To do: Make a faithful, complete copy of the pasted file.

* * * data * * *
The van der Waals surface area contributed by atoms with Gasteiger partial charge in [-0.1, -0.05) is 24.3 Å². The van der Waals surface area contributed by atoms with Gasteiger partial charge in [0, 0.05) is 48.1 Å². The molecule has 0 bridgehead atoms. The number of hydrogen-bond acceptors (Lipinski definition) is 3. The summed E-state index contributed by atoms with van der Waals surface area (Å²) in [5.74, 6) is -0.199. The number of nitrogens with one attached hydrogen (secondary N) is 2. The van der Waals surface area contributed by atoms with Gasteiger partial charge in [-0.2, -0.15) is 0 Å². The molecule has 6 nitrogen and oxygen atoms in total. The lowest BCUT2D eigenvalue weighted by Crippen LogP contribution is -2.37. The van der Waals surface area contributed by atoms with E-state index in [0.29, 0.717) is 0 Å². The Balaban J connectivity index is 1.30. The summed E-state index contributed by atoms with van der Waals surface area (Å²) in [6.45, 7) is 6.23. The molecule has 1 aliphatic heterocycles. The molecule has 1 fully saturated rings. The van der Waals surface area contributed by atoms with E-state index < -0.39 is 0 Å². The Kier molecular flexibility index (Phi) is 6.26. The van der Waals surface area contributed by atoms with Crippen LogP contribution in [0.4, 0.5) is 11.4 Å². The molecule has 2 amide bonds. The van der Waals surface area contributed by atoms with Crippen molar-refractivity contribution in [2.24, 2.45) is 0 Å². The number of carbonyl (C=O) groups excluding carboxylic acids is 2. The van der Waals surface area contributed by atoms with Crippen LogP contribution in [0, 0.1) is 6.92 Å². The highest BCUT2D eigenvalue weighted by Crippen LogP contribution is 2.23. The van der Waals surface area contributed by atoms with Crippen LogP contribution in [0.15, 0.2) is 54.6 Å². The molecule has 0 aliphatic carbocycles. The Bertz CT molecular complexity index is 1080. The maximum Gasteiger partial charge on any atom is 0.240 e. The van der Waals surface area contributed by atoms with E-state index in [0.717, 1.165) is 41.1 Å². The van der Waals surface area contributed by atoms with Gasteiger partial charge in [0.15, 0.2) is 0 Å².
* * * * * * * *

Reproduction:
The van der Waals surface area contributed by atoms with Gasteiger partial charge in [-0.1, -0.05) is 24.3 Å². The van der Waals surface area contributed by atoms with Gasteiger partial charge in [0, 0.05) is 48.1 Å². The molecule has 0 bridgehead atoms. The number of hydrogen-bond acceptors (Lipinski definition) is 3. The summed E-state index contributed by atoms with van der Waals surface area (Å²) in [5.74, 6) is -0.199. The number of nitrogens with one attached hydrogen (secondary N) is 2. The van der Waals surface area contributed by atoms with Gasteiger partial charge in [-0.2, -0.15) is 0 Å². The molecule has 6 nitrogen and oxygen atoms in total. The lowest BCUT2D eigenvalue weighted by Crippen LogP contribution is -2.37. The van der Waals surface area contributed by atoms with E-state index in [0.29, 0.717) is 0 Å². The Balaban J connectivity index is 1.30. The summed E-state index contributed by atoms with van der Waals surface area (Å²) in [6.45, 7) is 6.23. The molecule has 1 aliphatic heterocycles. The molecule has 1 fully saturated rings. The van der Waals surface area contributed by atoms with E-state index < -0.39 is 0 Å². The Kier molecular flexibility index (Phi) is 6.26. The van der Waals surface area contributed by atoms with Crippen LogP contribution in [0.4, 0.5) is 11.4 Å². The molecule has 2 amide bonds. The van der Waals surface area contributed by atoms with Crippen molar-refractivity contribution in [2.24, 2.45) is 0 Å². The number of carbonyl (C=O) groups excluding carboxylic acids is 2. The van der Waals surface area contributed by atoms with Crippen LogP contribution in [0, 0.1) is 6.92 Å². The highest BCUT2D eigenvalue weighted by Crippen LogP contribution is 2.23. The van der Waals surface area contributed by atoms with Crippen LogP contribution in [0.15, 0.2) is 54.6 Å². The molecule has 0 aliphatic carbocycles. The Bertz CT molecular complexity index is 1080. The maximum Gasteiger partial charge on any atom is 0.240 e. The van der Waals surface area contributed by atoms with E-state index in [0.717, 1.165) is 41.1 Å². The van der Waals surface area contributed by atoms with Gasteiger partial charge in [0.15, 0.2) is 0 Å².